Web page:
Colorado Invests $9M From Weed Taxes Into Teen Use Prevention
The tax windfalls associated with cannabis legalization in places like Colorado are becoming harder and harder to ignore.
The tax windfalls associated with cannabis legalization in places like Colorado are becoming harder and harder to ignore. Multiple new jobs within the school system are now being funded by a $9.2 million grant of marijuana tax money parceled out among 42 school districts and charter schools by the Colorado Department of Education.
Giving back to the community
A vanguard of state-certified school nurses, social workers and counselors have been hired this year to try to keep cannabis out of the hands of young people. The $9.2 million is going to districts and schools near legal cannabis stores, and have created evidence-based plans to discourage underage use of weed, according to spokesman Jeremy Meyer of the Colorado Department of Education.
Since the state Department of Education claims cannabis legalization increases the likelihood of use by underage residents, it believes all that money is necessary to try to keep that from happening.
What they’re ignoring, of course, are numerous studies that show that not only does youth marijuana use hold steady in legal states – it seems to decrease, even sharply.
But never mind those numbers; these educators are on a mission, and now it’s a well funded one.
We are other school health professionals are in a unique position in our schools in that we see these kids every day and we can educate, assess and assist them with substance abuse or behavioral health issues. We can help kids from walking through that door that can lead to bad things. – Rhonda Valdez, Wheat Ridge High School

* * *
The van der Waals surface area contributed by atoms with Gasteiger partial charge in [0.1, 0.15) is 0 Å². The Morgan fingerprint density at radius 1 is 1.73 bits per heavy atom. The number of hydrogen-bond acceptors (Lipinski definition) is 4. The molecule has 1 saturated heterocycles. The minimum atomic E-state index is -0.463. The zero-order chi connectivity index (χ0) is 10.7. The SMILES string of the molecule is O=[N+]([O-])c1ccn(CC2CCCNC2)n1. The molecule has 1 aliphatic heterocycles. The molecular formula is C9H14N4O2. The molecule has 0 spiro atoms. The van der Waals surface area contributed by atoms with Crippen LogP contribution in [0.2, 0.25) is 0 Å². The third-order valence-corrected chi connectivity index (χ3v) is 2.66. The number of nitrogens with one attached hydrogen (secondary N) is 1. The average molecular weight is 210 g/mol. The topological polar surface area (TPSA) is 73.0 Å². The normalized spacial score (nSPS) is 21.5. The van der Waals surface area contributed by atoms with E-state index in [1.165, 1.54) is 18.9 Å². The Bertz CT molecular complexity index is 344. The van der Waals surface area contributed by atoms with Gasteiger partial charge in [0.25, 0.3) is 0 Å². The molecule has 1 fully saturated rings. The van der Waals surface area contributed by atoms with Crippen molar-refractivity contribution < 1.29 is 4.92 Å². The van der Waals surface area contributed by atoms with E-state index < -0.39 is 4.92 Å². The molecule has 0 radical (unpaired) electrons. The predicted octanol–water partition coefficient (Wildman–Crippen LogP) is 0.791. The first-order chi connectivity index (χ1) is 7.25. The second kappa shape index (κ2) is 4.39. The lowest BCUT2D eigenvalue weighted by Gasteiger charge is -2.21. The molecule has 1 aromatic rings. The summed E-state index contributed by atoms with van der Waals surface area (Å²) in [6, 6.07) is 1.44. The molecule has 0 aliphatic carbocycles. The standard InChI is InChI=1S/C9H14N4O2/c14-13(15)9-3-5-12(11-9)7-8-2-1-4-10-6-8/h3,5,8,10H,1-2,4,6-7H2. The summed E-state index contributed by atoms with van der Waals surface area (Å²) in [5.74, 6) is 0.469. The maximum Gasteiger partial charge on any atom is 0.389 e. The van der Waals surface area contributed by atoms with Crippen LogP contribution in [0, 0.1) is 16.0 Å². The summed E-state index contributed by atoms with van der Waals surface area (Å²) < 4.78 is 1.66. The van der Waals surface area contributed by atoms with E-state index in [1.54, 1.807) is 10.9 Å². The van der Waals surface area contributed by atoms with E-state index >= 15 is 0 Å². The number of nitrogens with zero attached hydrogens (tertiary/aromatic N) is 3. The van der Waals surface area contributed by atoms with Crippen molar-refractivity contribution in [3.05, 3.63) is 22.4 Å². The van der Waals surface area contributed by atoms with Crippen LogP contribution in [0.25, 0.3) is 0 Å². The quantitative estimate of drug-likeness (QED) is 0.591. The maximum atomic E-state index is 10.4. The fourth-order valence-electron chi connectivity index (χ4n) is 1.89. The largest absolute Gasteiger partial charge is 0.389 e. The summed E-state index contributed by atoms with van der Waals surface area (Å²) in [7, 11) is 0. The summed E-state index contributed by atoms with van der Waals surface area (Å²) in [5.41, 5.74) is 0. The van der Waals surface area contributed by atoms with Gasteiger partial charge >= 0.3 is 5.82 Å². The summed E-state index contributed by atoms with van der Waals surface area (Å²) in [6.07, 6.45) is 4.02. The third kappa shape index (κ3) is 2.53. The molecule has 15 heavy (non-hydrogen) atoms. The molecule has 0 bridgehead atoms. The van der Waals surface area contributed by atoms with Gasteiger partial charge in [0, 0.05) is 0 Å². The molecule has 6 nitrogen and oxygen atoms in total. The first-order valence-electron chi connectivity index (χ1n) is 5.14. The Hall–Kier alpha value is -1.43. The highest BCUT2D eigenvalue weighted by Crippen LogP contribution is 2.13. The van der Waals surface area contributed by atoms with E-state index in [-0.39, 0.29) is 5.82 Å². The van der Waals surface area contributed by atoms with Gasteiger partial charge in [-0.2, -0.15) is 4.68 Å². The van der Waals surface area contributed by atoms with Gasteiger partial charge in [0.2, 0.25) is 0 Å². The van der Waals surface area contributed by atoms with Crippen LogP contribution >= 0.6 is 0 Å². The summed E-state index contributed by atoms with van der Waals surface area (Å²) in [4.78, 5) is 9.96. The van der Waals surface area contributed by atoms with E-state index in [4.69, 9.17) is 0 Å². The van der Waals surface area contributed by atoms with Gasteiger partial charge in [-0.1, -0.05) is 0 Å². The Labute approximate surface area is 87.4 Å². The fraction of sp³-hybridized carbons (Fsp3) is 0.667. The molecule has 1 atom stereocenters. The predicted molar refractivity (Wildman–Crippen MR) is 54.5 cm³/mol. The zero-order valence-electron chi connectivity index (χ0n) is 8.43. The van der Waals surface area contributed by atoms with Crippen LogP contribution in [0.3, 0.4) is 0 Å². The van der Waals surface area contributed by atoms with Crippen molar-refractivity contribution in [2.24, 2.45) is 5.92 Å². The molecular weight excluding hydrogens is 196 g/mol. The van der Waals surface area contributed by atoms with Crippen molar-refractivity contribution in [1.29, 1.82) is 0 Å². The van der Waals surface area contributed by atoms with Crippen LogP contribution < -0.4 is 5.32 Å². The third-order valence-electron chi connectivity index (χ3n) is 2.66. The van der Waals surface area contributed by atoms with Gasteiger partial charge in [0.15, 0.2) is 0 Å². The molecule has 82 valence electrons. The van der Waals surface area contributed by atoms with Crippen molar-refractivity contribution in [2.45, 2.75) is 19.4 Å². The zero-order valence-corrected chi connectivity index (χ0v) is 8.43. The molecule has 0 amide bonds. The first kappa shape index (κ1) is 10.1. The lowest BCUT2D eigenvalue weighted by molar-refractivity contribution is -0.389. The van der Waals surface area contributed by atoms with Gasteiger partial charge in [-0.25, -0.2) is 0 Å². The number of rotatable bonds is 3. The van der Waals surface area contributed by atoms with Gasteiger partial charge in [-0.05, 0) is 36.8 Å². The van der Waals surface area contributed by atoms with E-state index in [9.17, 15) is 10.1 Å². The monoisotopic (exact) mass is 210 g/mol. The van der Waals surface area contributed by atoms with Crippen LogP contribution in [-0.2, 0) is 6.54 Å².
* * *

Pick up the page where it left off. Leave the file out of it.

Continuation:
In many schools, the grant money has effectively eased the shortage of school nurses. Students are receiving better treatment as a result, according to school officials.
The grant allows school districts to hire qualified counselors, as well. These professionals can administer early intervention that helps prevent later substance abuse problems, according to Jon Widmier, director of student services for the Jefferson County School District.
There is a growing need for this type of service in our schools, and we are trying to get ahead of it. The lines have definitely been blurred. There is more of a cultural acceptance of marijuana use. – Jon Widmier
Jeffco Schools, where Widmier works, received $825,164 through the grant program. The district will hire six social emotional learning specialists to work at elementary schools, along with three full-time school nurses, including Valdez. These positions are already funded for three years by the marijuana money.
No evidence that children’s pot use increases under legalization
There’s little to no evidence that marijuana use among children has increased since it was legalized for adults. More than 5 percent of high school students in Colorado use marijuana daily or near daily, but that number has held steady since at least 2005, seven years before legalization passed at the polls, according to the Colorado Retail Marijuana Public Health Advisory Committee.
Mike Van Dyke, head of environmental epidemiology, occupational health and toxicology, Colorado Department of Public Health and Environment says,
After all, it’s still illegal for high school students to use marijuana. You still can’t go to a retail shop and buy marijuana if you are under 21. You have to get it through illegal means. So that could keep marijuana use level for those under 21.
School officials, though, say they are grateful for the grant money and the services it offers.
Twenty-nine states have legal weed, but only three allow it at schools for medical reasons.
Only New Jersey, Colorado, and Maine require schools to support students who need medical cannabis.
The bill would allow students, ranging from those in kindergarten to 12th grade to consume non-smokable medical marijuana on school property.